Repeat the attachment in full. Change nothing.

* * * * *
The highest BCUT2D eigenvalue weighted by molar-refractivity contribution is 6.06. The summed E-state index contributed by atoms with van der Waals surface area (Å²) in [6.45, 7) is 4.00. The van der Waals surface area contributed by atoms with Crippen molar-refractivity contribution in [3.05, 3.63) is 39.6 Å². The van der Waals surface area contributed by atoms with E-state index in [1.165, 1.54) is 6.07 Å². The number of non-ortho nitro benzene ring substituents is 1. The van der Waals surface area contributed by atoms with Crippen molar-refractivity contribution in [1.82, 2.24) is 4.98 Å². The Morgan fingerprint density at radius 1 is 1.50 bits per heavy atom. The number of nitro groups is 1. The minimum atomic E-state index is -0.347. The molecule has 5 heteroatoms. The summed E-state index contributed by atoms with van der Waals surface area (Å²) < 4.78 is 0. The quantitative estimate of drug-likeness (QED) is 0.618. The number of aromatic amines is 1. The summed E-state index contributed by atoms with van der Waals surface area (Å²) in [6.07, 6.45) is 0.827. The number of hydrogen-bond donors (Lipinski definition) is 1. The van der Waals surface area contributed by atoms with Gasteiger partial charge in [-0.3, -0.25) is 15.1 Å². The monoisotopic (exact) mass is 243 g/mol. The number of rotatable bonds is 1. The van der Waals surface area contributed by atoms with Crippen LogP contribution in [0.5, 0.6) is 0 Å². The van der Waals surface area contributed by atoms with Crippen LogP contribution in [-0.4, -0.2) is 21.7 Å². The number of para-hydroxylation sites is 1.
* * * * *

The highest BCUT2D eigenvalue weighted by molar-refractivity contribution is 6.06. The summed E-state index contributed by atoms with van der Waals surface area (Å²) in [6.45, 7) is 4.00. The van der Waals surface area contributed by atoms with Crippen molar-refractivity contribution in [3.05, 3.63) is 39.6 Å². The van der Waals surface area contributed by atoms with E-state index in [1.165, 1.54) is 6.07 Å². The number of non-ortho nitro benzene ring substituents is 1. The van der Waals surface area contributed by atoms with Crippen molar-refractivity contribution in [1.82, 2.24) is 4.98 Å². The Morgan fingerprint density at radius 1 is 1.50 bits per heavy atom. The number of nitro groups is 1. The minimum atomic E-state index is -0.347. The molecule has 5 heteroatoms. The summed E-state index contributed by atoms with van der Waals surface area (Å²) < 4.78 is 0. The quantitative estimate of drug-likeness (QED) is 0.618. The number of aromatic amines is 1. The summed E-state index contributed by atoms with van der Waals surface area (Å²) in [6.07, 6.45) is 0.827. The number of hydrogen-bond donors (Lipinski definition) is 1. The van der Waals surface area contributed by atoms with Gasteiger partial charge in [-0.3, -0.25) is 15.1 Å². The monoisotopic (exact) mass is 243 g/mol. The number of rotatable bonds is 1. The van der Waals surface area contributed by atoms with Crippen LogP contribution in [0.5, 0.6) is 0 Å². The van der Waals surface area contributed by atoms with Crippen LogP contribution in [-0.4, -0.2) is 21.7 Å². The number of para-hydroxylation sites is 1.